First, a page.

Different Tools For Different Folks

I’ve been meaning to write about my personal technology toolkit for a few weeks. Reading about executive dashboards at Jive reminded me again.

My main goals are to be able to connect with people, keep track of what friends and colleagues are up to, and spot emerging patterns in my areas of interest as they’re happening.

Component A: Google Reader
Google Reader Tags
Recently I reorganized my feeds to be sorted by XFN tags, plus a few other categories. I stretched the definitions a bit.

  • “Neighbor” is anyone in the Portland metro area.
  • “Colleague” refers to anyone working on something I consider related to my own professional interests, whether they’re technically in the same field or not.
  • “Contact” includes feeds from my contacts on Flickr, Ma.gnolia, and del.icio.us.
  • “Muse” is any blog not in one of those categories that I’m excited or inspired to see. It creates some interesting emergent behaviors.

I can tell when my mom posts because suddenly I have new items under “parent”, “neighbor”, “met”. It creates an interesting subconscious motivation to read the posts by the people I have the most connection with first, because the game of using a feed reader is to make the numbers (unread post counts) all move toward zero, and what does that faster than reading items that are counted in more than one category?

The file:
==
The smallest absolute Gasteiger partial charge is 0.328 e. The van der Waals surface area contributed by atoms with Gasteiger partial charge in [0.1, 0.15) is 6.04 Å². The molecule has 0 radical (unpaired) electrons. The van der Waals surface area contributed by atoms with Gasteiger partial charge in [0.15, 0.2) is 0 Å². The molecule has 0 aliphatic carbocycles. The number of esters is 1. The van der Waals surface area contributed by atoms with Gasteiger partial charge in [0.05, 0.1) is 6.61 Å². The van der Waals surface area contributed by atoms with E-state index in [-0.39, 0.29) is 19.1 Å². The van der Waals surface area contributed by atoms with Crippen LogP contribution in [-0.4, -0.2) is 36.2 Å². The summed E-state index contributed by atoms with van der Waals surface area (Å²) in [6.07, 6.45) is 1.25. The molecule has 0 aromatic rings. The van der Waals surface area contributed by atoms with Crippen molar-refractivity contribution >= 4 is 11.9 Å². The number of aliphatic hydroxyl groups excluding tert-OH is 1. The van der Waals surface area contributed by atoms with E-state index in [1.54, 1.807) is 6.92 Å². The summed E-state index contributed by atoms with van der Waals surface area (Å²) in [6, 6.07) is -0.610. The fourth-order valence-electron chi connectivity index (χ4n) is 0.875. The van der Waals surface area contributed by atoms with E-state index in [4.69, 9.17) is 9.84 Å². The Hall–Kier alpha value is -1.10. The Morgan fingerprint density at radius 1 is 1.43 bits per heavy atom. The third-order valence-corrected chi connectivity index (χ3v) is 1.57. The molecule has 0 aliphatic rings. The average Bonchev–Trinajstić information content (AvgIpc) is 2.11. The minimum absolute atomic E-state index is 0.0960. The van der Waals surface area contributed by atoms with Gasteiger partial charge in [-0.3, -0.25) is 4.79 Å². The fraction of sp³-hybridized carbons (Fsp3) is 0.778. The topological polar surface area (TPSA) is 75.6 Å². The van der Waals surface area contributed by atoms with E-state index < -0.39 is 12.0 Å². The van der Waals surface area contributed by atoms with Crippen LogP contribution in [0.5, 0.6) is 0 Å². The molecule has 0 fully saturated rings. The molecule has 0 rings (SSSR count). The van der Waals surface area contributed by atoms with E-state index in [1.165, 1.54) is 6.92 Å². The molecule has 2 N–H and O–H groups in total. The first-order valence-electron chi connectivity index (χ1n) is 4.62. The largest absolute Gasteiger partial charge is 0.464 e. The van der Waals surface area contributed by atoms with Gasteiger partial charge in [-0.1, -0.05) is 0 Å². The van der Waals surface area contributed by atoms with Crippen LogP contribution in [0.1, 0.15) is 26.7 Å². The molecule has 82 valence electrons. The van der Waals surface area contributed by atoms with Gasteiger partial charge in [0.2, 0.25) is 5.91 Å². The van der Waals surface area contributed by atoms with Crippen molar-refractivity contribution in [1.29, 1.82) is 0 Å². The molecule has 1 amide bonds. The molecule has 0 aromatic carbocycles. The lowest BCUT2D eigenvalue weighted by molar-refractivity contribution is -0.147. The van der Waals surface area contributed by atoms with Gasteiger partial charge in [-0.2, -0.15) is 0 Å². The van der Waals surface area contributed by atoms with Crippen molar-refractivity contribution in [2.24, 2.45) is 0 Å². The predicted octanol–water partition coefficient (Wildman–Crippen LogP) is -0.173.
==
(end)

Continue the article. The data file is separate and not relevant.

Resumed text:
I also have a few tags that have nothing to do with my relationship with the feeds’ writers.

  • “News” encompasses both traditional news sources, and the blogs of companies whose services I use.
  • “Fun” is my daily comics, plus a couple of low-volume sites like The Food Whore.
  • “Research” is for search feeds on my name, projects I’m working on, and other things where I want to know if there’s new mentions somewhere.
  • “Bucket” is the category for everything else. I’m interested enough to subscribe, but not enough that it’s in another category. I skim it when I’m bored or procrastinating (which are often the same thing).

This is already pretty long, so I’ll save the other pieces for other posts.

3 responses to “Different Tools For Different Folks

  1. Whoa, Audrey, that is really cool. I have used XFN tags for labeling links in my blogroll, but not to organize feed sources. Great idea! Thank you for sharing this.

  2. I use a priority-based tagging approach. Most feeds fall into what I’ve not-so-creatively dubbed a-list, b-list, c-list, and d-list. Which roughly translate into must-read-asap, must-read-sometime, should-read, and read-if-I-get-a-chance.

    Which feeds go where? It’s totally subjective. I’ll put a feed into whichever category reflects its importance to me.

    I also have a tag for comment feeds I subscribe to, as well as a “watching” tag which is things like search feeds and so on.

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